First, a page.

The Guiana highlands is a heavily forested plateau that is located north of the Amazon Basin and south of the Orinoco River. The river is more than 2,500 km (1,553 miles) long making it the largest in South America and the eighth largest in the world. It is also notable for creating the world's highest waterfall, Angel Falls.

The culture

The Orinoco plains (Los Llanos)

Venezuela culture has been greatly influenced by its history. The native, pre-Hispanic communities and the Spanish conquest around 1500 all had a considerable influence in the culture of the land.

Venezuela has a strong folk culture. Many regions have well-known symbolic icons which personify their cultural roots. Most significant are the andinos (the hardy mountain folk), the guayanés (the tough frontiersman following a dream), the llanero (the cowboy of the Llanos), and the maracucho (the energetic entrepreneur of the Maracaibo area).

The national musical instrument is the cuatro, while the national dance is joropo. Typical musical styles are Alma Llanera and gaita. Although soccer is a popular sport for most of the South American nations, baseball is the national sport of this country, showing the extent of American influence on Venezuelan culture.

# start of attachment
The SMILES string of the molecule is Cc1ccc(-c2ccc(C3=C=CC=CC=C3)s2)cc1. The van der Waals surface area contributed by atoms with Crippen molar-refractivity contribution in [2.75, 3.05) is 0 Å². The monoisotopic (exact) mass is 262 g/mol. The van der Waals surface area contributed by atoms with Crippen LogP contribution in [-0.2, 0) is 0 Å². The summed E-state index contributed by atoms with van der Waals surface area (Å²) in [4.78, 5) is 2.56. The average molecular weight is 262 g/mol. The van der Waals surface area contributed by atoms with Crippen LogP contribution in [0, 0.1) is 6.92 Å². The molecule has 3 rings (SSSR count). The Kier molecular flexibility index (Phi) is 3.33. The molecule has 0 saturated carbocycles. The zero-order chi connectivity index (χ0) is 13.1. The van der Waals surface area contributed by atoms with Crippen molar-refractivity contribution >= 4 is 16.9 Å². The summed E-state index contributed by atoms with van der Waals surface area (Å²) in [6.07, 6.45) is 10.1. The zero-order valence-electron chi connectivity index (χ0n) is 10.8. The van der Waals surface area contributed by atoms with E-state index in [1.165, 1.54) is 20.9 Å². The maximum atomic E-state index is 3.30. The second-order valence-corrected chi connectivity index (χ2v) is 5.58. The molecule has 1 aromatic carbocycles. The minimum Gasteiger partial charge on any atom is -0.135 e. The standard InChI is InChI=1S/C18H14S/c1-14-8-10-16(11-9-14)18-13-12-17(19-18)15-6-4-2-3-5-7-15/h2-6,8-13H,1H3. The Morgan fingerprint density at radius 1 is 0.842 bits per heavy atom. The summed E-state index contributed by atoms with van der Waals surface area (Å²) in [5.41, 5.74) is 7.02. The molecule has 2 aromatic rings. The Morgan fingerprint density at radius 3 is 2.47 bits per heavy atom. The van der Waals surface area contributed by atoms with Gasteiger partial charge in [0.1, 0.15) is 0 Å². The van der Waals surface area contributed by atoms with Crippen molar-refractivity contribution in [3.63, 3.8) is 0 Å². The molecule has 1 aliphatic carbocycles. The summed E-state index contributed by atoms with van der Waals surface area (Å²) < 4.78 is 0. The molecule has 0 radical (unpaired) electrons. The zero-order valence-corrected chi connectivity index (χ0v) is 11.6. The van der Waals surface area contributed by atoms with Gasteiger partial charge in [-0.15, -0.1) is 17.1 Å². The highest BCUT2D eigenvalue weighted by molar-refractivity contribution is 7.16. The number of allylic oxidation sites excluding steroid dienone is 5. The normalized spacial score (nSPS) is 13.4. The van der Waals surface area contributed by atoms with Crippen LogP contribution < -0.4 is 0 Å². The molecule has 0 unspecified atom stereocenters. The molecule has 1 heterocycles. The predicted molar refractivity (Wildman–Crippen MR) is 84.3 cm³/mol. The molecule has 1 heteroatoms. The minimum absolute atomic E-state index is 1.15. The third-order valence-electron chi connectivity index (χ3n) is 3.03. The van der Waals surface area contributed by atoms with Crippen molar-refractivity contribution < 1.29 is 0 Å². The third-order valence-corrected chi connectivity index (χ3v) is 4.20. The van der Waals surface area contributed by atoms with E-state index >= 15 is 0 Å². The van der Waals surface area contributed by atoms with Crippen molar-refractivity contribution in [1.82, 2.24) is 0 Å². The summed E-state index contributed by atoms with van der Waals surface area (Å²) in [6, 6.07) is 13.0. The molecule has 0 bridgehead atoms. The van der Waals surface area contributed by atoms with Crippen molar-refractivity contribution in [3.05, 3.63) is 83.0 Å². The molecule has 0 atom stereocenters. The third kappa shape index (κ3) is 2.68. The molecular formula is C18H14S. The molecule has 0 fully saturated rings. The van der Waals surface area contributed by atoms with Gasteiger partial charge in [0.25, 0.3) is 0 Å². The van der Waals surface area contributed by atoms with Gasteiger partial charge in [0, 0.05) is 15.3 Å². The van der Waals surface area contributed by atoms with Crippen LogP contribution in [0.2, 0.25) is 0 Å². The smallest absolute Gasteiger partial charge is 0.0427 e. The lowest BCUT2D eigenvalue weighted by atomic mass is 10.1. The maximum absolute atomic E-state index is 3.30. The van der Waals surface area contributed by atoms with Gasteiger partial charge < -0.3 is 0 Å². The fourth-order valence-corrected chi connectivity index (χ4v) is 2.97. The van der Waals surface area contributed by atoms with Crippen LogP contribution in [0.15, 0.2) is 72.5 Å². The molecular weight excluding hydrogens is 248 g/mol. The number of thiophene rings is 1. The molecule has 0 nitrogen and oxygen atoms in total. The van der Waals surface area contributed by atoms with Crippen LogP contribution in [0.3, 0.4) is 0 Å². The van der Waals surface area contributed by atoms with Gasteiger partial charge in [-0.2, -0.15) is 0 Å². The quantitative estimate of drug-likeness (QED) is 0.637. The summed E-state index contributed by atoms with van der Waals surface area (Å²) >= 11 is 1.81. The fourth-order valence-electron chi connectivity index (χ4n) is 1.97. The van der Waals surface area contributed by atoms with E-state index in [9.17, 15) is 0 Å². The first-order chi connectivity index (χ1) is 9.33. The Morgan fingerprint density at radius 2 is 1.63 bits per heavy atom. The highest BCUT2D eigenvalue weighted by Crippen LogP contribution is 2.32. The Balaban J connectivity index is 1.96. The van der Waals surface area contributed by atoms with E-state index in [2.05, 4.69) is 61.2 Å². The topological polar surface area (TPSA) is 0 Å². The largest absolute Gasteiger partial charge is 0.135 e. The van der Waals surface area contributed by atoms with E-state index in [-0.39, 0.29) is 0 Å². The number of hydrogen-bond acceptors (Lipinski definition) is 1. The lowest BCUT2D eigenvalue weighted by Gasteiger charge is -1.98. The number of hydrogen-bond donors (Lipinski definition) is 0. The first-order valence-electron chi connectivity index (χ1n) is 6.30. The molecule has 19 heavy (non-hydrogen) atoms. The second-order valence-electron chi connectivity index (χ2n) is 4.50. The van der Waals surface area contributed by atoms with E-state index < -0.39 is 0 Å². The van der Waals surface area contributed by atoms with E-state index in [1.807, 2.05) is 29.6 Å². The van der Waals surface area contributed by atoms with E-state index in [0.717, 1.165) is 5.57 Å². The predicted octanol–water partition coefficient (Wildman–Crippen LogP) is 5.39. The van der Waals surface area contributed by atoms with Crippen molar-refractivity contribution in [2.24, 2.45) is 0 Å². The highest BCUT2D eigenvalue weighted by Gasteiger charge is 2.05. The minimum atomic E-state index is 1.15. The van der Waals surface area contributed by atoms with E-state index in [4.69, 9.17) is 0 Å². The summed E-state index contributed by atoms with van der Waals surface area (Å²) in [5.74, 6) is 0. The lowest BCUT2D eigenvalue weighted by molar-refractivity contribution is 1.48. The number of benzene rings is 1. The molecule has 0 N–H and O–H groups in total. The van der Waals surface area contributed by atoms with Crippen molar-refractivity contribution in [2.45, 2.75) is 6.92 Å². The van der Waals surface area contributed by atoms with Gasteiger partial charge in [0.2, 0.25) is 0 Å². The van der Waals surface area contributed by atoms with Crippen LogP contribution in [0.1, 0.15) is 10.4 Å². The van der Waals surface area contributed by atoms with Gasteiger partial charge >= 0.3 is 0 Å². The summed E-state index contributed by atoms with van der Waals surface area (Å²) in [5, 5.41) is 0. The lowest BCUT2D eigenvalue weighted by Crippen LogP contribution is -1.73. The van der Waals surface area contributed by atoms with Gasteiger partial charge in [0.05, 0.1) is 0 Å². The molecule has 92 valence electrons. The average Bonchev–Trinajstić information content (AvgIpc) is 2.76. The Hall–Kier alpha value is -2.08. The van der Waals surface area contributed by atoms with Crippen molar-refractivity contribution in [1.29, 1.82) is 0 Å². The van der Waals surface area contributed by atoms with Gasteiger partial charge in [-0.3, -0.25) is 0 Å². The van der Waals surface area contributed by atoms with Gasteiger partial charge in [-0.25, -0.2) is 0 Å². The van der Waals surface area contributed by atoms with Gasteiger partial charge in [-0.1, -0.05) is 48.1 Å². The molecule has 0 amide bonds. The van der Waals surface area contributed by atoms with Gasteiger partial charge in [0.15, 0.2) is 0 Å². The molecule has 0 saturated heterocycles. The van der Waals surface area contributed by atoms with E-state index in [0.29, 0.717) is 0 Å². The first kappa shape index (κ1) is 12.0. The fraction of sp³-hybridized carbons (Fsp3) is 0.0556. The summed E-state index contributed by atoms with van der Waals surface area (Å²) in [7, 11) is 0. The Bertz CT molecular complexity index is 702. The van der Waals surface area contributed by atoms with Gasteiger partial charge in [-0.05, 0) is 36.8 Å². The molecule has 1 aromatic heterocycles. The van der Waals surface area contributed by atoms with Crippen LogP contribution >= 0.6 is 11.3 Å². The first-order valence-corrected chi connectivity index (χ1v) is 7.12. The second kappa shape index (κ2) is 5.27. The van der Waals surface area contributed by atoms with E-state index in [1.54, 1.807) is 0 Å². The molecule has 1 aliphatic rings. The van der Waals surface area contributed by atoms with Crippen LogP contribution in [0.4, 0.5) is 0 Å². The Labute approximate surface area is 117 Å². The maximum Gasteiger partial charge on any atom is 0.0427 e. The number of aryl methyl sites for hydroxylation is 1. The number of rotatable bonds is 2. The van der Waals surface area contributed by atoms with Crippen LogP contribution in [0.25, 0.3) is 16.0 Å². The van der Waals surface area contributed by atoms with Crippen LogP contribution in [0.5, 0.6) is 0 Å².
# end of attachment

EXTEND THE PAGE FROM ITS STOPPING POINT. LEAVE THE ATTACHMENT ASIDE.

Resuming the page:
Art of pre-Columbian cultures mainly consisted of rock carvings and cave paintings in the form of petroglyphs. The colonial era was characterized by religious painting and sculpture in Spanish style, of which notable examples include the sculpture St. Peter the Apostle by Enrique Antonio Hernández Prieto, and Antonio José Landaeta's painting The Immaculate Conception. In the years following independence, history took over from religion as the dominant theme of art, a genre best illustrated by the exceptional work of Martín Tovar y Tovar. 20th century art has been marked by modernism, and many changes of style occurred in the 1930s and 1940s. Kinetic art has emerged in the last few decades, and has been most successfully represented by the work of Carlos Cruz Díez and Jesús Soto.

Festivals in Venezuela bring color and fun to the country and lets the Venezuelans enjoy their culture and heritage. Important Venezuelan festivals include the Procession of the Holy Shepherdess, La Paradura del Nino, Drumming Feast of St. John and the May Cross Celebrations. The most popular festival is the Carnival in Venezuela, which is celebrated in the month of February, forty days before Easter Sunday every year in coastal towns and villages. El Callao is another popular carnival in Venezuela that attracts a great number of tourists from far and wide for the four-day event. It was founded in 1853 during the big gold mining rush, which attracted gold-hunting adventurers from England in the United Kingdom, America, France and the Caribbean Islands. To find release from the endless hours of labour in the gold mines, people would unwind at carnival time.